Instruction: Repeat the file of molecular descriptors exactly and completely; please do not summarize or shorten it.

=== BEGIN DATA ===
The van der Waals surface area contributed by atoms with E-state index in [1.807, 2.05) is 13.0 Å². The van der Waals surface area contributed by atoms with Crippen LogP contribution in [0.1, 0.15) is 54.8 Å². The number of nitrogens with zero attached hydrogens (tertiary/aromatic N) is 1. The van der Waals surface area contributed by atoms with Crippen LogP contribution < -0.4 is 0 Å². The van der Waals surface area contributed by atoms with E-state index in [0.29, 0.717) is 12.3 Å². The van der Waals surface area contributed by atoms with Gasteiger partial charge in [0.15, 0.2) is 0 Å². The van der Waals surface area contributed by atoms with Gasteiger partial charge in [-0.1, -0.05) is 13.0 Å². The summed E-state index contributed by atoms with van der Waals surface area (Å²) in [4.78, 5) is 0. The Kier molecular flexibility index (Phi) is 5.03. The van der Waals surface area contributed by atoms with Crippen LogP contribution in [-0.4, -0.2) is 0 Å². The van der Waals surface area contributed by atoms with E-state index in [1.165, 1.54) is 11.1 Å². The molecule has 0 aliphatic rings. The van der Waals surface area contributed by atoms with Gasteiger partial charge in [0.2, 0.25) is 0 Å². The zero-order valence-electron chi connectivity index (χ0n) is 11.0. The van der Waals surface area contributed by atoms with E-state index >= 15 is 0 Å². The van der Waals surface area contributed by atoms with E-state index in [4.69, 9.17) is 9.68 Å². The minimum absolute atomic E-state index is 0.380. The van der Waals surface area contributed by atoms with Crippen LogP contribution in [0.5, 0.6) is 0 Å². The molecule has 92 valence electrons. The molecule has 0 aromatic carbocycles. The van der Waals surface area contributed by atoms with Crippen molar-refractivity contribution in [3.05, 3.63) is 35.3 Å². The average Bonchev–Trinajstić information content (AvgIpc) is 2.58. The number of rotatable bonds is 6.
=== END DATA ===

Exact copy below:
The van der Waals surface area contributed by atoms with E-state index in [1.807, 2.05) is 13.0 Å². The van der Waals surface area contributed by atoms with Crippen LogP contribution in [0.1, 0.15) is 54.8 Å². The number of nitrogens with zero attached hydrogens (tertiary/aromatic N) is 1. The van der Waals surface area contributed by atoms with Crippen LogP contribution < -0.4 is 0 Å². The van der Waals surface area contributed by atoms with E-state index in [0.29, 0.717) is 12.3 Å². The van der Waals surface area contributed by atoms with Gasteiger partial charge in [0.15, 0.2) is 0 Å². The van der Waals surface area contributed by atoms with Gasteiger partial charge in [-0.1, -0.05) is 13.0 Å². The summed E-state index contributed by atoms with van der Waals surface area (Å²) in [4.78, 5) is 0. The Kier molecular flexibility index (Phi) is 5.03. The van der Waals surface area contributed by atoms with Crippen LogP contribution in [-0.4, -0.2) is 0 Å². The van der Waals surface area contributed by atoms with E-state index in [1.165, 1.54) is 11.1 Å². The molecule has 0 aliphatic rings. The van der Waals surface area contributed by atoms with Gasteiger partial charge in [0.2, 0.25) is 0 Å². The zero-order valence-electron chi connectivity index (χ0n) is 11.0. The van der Waals surface area contributed by atoms with E-state index >= 15 is 0 Å². The van der Waals surface area contributed by atoms with E-state index in [4.69, 9.17) is 9.68 Å². The minimum absolute atomic E-state index is 0.380. The van der Waals surface area contributed by atoms with Crippen LogP contribution in [0.5, 0.6) is 0 Å². The molecule has 92 valence electrons. The molecule has 0 aromatic carbocycles. The van der Waals surface area contributed by atoms with Crippen molar-refractivity contribution in [3.05, 3.63) is 35.3 Å². The average Bonchev–Trinajstić information content (AvgIpc) is 2.58. The number of rotatable bonds is 6.